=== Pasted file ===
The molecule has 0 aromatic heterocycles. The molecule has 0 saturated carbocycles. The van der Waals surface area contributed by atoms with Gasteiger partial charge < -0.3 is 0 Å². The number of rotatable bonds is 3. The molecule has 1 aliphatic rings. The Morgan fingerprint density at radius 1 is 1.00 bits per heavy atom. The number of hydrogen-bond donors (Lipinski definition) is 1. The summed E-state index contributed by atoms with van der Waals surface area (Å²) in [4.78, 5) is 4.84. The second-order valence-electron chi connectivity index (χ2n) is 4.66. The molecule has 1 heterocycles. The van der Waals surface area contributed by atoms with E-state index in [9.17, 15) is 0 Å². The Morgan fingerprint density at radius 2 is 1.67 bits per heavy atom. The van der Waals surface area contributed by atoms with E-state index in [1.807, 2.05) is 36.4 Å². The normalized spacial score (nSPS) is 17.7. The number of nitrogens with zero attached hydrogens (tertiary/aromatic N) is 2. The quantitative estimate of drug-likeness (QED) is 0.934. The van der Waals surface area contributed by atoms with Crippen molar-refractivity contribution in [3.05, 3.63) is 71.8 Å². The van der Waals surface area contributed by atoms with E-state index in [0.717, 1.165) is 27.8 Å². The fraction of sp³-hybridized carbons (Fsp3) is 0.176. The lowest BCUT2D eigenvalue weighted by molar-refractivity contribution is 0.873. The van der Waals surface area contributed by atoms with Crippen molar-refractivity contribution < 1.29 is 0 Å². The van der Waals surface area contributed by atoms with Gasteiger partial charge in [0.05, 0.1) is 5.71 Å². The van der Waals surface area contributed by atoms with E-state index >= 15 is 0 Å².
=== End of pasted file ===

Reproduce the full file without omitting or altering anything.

The molecule has 0 aromatic heterocycles. The molecule has 0 saturated carbocycles. The van der Waals surface area contributed by atoms with Gasteiger partial charge < -0.3 is 0 Å². The number of rotatable bonds is 3. The molecule has 1 aliphatic rings. The Morgan fingerprint density at radius 1 is 1.00 bits per heavy atom. The number of hydrogen-bond donors (Lipinski definition) is 1. The summed E-state index contributed by atoms with van der Waals surface area (Å²) in [4.78, 5) is 4.84. The second-order valence-electron chi connectivity index (χ2n) is 4.66. The molecule has 1 heterocycles. The van der Waals surface area contributed by atoms with E-state index in [9.17, 15) is 0 Å². The Morgan fingerprint density at radius 2 is 1.67 bits per heavy atom. The van der Waals surface area contributed by atoms with E-state index in [1.807, 2.05) is 36.4 Å². The normalized spacial score (nSPS) is 17.7. The number of nitrogens with zero attached hydrogens (tertiary/aromatic N) is 2. The quantitative estimate of drug-likeness (QED) is 0.934. The van der Waals surface area contributed by atoms with Crippen molar-refractivity contribution in [3.05, 3.63) is 71.8 Å². The van der Waals surface area contributed by atoms with E-state index in [0.717, 1.165) is 27.8 Å². The fraction of sp³-hybridized carbons (Fsp3) is 0.176. The lowest BCUT2D eigenvalue weighted by molar-refractivity contribution is 0.873. The van der Waals surface area contributed by atoms with Crippen molar-refractivity contribution < 1.29 is 0 Å². The van der Waals surface area contributed by atoms with Gasteiger partial charge in [0.05, 0.1) is 5.71 Å². The van der Waals surface area contributed by atoms with E-state index >= 15 is 0 Å².